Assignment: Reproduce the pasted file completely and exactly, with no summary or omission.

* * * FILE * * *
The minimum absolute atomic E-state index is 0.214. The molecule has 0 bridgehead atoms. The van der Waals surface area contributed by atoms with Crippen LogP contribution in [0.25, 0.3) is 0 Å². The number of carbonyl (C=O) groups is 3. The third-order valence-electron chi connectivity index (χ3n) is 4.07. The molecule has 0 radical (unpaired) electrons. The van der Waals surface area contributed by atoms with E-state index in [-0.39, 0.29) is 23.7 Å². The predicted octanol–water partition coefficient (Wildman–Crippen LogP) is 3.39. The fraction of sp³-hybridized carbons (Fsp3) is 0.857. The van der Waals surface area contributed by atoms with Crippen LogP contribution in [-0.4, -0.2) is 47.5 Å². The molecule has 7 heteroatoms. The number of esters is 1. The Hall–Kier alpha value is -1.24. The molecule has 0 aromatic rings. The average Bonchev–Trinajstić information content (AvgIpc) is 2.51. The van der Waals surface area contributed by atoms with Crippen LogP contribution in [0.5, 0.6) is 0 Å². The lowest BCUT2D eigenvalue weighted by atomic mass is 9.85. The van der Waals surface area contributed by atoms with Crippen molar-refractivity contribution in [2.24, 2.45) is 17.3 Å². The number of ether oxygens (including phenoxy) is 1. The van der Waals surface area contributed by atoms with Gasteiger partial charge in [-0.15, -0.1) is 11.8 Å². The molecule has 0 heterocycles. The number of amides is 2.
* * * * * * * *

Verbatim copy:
The minimum absolute atomic E-state index is 0.214. The molecule has 0 bridgehead atoms. The van der Waals surface area contributed by atoms with Crippen LogP contribution in [0.25, 0.3) is 0 Å². The number of carbonyl (C=O) groups is 3. The third-order valence-electron chi connectivity index (χ3n) is 4.07. The molecule has 0 radical (unpaired) electrons. The van der Waals surface area contributed by atoms with E-state index in [-0.39, 0.29) is 23.7 Å². The predicted octanol–water partition coefficient (Wildman–Crippen LogP) is 3.39. The fraction of sp³-hybridized carbons (Fsp3) is 0.857. The van der Waals surface area contributed by atoms with Crippen LogP contribution in [-0.4, -0.2) is 47.5 Å². The molecule has 7 heteroatoms. The number of esters is 1. The Hall–Kier alpha value is -1.24. The molecule has 0 aromatic rings. The average Bonchev–Trinajstić information content (AvgIpc) is 2.51. The van der Waals surface area contributed by atoms with Crippen LogP contribution in [0.5, 0.6) is 0 Å². The lowest BCUT2D eigenvalue weighted by atomic mass is 9.85. The van der Waals surface area contributed by atoms with Crippen molar-refractivity contribution in [2.24, 2.45) is 17.3 Å². The number of ether oxygens (including phenoxy) is 1. The van der Waals surface area contributed by atoms with Gasteiger partial charge in [-0.15, -0.1) is 11.8 Å². The molecule has 0 heterocycles. The number of amides is 2.